The lockout laws have, without any shadow of a doubt, had a huge impact on the once-great vibrancy and nightlife of Sydney, as well as deeply impacting the lives of nightlife owners, convenience store owners, food vendors – pretty much anyone that was previously open to the public after the sun goes down. 

In December, the NSW government announced the slight relaxation of the lockout laws, meaning that lockout would move from 1:30am to 2am, last drinks would be moved from 3:00am to 3:30am, and bottlos would be able to serve alcohol until 11pm rather 10pm. 

However, these relaxations for licensed venues would only occur with approval from government bodies, and only venues with live entertainment can apply for the change.

So, the NSW government has now announced that World Bar in Kings Cross has been given approval for the later trading hours, which is the first bar in the former nightlife district, which has been severely affected by the laws. The venue made an eloquent submission to Liquor & Gaming NSW back in May last year that outlined how the laws had affected their business (and to put it bluntly, shit was pretty bad).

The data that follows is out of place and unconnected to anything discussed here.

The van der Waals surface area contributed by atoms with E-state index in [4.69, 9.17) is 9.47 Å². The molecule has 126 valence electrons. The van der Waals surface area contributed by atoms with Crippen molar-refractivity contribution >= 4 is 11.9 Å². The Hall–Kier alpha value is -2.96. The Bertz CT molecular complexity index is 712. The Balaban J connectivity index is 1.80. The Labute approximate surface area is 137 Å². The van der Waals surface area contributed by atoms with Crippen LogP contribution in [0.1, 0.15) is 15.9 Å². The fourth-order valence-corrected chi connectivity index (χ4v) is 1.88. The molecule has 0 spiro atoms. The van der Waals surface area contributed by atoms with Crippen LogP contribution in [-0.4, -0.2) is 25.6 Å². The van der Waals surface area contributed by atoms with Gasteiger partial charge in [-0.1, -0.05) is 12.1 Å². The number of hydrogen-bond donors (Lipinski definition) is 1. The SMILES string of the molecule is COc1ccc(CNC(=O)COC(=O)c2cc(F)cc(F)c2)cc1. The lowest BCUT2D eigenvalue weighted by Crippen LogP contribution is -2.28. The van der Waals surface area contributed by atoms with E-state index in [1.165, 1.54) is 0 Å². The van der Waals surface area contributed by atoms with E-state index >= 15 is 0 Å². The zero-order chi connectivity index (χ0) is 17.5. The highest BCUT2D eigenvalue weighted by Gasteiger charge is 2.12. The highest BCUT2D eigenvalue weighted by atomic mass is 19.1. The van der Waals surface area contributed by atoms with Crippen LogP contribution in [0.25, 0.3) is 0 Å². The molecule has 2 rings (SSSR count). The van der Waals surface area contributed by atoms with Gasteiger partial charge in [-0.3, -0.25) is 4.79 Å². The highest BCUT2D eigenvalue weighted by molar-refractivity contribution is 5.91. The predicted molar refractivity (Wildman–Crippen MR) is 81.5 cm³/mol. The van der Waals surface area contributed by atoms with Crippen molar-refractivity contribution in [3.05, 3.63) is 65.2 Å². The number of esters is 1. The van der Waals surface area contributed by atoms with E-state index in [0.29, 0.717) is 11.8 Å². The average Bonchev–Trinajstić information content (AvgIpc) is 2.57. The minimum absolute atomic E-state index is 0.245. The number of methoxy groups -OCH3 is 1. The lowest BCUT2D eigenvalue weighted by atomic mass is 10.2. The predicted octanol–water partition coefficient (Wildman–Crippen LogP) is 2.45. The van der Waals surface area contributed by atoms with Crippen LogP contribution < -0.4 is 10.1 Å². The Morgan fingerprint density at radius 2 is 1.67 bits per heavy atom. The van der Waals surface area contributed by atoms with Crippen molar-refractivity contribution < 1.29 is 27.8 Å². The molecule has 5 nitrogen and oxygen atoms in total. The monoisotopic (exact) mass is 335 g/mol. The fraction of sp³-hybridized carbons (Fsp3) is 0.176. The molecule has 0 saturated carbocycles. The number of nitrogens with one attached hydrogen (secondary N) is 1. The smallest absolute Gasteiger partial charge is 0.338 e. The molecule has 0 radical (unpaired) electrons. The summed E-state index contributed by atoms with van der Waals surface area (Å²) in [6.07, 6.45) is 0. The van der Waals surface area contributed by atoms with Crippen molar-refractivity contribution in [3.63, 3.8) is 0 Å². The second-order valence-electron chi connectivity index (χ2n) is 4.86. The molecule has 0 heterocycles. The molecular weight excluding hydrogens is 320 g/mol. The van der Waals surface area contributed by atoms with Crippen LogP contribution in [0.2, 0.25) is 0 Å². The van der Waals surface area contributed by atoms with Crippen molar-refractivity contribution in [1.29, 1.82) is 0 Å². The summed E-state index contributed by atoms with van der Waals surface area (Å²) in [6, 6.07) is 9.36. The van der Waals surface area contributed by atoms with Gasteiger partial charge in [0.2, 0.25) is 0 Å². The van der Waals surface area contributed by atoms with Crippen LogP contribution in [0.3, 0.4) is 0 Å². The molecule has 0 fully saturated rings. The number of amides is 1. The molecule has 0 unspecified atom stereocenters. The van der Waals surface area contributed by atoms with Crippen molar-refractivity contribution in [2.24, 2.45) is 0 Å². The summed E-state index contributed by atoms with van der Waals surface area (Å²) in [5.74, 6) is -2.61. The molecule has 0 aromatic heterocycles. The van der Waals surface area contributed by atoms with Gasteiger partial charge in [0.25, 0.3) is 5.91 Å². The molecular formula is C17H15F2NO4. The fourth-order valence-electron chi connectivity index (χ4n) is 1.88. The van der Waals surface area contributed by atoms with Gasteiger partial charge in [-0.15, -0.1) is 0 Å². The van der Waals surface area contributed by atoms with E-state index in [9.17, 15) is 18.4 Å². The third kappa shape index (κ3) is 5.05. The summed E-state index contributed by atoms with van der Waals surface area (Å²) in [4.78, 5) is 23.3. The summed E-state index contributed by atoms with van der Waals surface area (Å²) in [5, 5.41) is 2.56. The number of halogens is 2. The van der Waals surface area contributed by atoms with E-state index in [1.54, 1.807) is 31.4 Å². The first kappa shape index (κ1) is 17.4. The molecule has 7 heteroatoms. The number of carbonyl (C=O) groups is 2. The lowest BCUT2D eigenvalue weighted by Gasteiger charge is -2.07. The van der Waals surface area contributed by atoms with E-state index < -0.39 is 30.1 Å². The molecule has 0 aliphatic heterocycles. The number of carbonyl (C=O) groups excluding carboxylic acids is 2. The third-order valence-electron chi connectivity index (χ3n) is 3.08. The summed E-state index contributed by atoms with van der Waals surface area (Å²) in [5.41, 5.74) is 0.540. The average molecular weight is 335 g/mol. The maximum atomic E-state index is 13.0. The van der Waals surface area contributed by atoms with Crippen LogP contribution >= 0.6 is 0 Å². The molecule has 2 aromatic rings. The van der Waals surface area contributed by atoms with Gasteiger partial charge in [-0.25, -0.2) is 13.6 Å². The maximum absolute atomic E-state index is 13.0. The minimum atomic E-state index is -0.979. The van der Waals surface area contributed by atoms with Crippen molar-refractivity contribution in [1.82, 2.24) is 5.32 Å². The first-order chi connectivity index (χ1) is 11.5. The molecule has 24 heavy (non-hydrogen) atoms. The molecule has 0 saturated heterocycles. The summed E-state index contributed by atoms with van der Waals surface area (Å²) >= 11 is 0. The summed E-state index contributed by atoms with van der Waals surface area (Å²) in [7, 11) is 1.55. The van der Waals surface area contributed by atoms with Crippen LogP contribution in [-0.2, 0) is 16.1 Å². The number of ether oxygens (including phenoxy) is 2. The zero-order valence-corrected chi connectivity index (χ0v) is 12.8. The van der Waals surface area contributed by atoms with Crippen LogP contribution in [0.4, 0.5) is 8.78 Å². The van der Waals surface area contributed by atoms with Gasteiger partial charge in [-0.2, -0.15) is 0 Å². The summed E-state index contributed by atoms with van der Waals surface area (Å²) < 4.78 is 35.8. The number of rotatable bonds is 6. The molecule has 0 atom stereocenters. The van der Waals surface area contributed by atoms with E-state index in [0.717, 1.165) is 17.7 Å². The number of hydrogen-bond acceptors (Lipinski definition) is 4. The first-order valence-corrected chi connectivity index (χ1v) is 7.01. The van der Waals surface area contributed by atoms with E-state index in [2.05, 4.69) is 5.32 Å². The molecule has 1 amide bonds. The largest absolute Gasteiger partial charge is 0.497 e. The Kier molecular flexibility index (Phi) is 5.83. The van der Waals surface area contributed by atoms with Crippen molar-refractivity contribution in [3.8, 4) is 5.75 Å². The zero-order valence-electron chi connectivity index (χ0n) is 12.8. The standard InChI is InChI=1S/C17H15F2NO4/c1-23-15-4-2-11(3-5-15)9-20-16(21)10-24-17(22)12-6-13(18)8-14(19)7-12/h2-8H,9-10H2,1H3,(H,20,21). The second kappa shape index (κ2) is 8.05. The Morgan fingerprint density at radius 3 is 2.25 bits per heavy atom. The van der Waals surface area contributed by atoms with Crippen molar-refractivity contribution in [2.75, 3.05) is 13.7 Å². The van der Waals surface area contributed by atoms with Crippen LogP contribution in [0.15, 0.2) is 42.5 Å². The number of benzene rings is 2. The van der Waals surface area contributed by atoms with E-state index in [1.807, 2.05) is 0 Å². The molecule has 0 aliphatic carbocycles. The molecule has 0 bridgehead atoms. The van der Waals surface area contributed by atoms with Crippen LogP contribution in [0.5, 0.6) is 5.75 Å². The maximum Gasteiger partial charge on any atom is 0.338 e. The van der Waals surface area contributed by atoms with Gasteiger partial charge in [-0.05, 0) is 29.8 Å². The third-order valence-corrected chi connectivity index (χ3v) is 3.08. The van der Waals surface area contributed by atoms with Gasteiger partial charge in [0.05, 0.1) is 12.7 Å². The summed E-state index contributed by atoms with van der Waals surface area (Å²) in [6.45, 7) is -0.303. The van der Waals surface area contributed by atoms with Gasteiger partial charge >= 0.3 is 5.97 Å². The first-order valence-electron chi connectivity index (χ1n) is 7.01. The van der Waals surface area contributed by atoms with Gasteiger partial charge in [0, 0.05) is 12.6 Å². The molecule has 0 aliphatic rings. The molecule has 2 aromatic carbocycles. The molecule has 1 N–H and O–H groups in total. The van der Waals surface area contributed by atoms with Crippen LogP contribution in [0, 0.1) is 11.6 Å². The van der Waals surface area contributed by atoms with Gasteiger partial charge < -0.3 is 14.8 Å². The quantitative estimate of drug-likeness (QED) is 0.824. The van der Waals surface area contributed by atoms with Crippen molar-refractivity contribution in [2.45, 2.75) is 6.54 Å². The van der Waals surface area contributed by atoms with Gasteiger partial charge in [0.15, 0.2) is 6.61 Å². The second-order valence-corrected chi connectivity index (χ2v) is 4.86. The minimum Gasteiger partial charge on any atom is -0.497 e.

Stonewall Hotel on Oxford Street in Darlinghurst, a popular gay bar, has also been given approval for the half hour change. 

Minister for Racing Paul Toole announced the approvals today:

“The later closing time for Stonewall has been approved in time for the 2017 Mardi Gras.

Stonewall and World Bar demonstrated a genuine orientation towards live entertainment. Live entertainment helps provide more diverse nightlife options.”

Since the announcement of the relaxation of the lockout laws, only three other Sydney venues have been approved for the 30 minute pushback: The Palace Hotel, ArtHouse Hotel and the Observer Hotel.

Liquor & Gaming NSW is reportedly currently assessing another 15 applications from other venues, so we’ll keep you updated on the progress as the news arises. Fingers crossed, Sydney fam.

Source: SMH.

Photo: Facebook / World Bar

NSW Govt Announces Relaxation Of Lockout Laws For Two Iconic Sydney Venues